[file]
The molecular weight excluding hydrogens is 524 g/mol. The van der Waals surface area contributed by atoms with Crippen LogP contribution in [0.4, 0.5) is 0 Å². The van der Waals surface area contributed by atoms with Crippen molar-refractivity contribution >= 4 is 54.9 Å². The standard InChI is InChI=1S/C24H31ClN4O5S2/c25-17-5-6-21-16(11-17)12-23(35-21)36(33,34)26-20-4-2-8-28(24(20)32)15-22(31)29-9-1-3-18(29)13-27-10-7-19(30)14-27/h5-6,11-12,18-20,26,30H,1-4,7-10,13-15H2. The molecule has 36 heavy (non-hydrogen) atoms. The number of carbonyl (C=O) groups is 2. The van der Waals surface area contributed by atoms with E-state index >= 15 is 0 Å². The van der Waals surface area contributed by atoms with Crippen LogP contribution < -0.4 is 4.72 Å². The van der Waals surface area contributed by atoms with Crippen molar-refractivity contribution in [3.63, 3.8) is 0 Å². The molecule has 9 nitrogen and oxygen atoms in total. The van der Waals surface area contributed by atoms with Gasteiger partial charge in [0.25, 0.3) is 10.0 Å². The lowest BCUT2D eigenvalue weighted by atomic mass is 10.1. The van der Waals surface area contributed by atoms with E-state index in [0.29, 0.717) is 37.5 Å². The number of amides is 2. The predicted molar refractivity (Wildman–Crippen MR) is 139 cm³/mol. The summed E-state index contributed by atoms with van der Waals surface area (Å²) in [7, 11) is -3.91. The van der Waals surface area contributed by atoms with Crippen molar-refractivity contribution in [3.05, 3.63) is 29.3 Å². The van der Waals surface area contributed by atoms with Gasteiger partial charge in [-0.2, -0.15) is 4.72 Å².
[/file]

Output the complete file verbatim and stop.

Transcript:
The molecular weight excluding hydrogens is 524 g/mol. The van der Waals surface area contributed by atoms with Crippen LogP contribution in [0.4, 0.5) is 0 Å². The van der Waals surface area contributed by atoms with Crippen molar-refractivity contribution >= 4 is 54.9 Å². The standard InChI is InChI=1S/C24H31ClN4O5S2/c25-17-5-6-21-16(11-17)12-23(35-21)36(33,34)26-20-4-2-8-28(24(20)32)15-22(31)29-9-1-3-18(29)13-27-10-7-19(30)14-27/h5-6,11-12,18-20,26,30H,1-4,7-10,13-15H2. The molecule has 36 heavy (non-hydrogen) atoms. The number of carbonyl (C=O) groups is 2. The van der Waals surface area contributed by atoms with E-state index >= 15 is 0 Å². The van der Waals surface area contributed by atoms with Crippen LogP contribution < -0.4 is 4.72 Å². The van der Waals surface area contributed by atoms with Crippen molar-refractivity contribution in [3.63, 3.8) is 0 Å². The molecule has 9 nitrogen and oxygen atoms in total. The van der Waals surface area contributed by atoms with Gasteiger partial charge in [0.25, 0.3) is 10.0 Å². The lowest BCUT2D eigenvalue weighted by atomic mass is 10.1. The van der Waals surface area contributed by atoms with E-state index in [0.29, 0.717) is 37.5 Å². The number of amides is 2. The predicted molar refractivity (Wildman–Crippen MR) is 139 cm³/mol. The summed E-state index contributed by atoms with van der Waals surface area (Å²) in [7, 11) is -3.91. The van der Waals surface area contributed by atoms with Crippen molar-refractivity contribution in [3.05, 3.63) is 29.3 Å². The van der Waals surface area contributed by atoms with Gasteiger partial charge in [-0.2, -0.15) is 4.72 Å².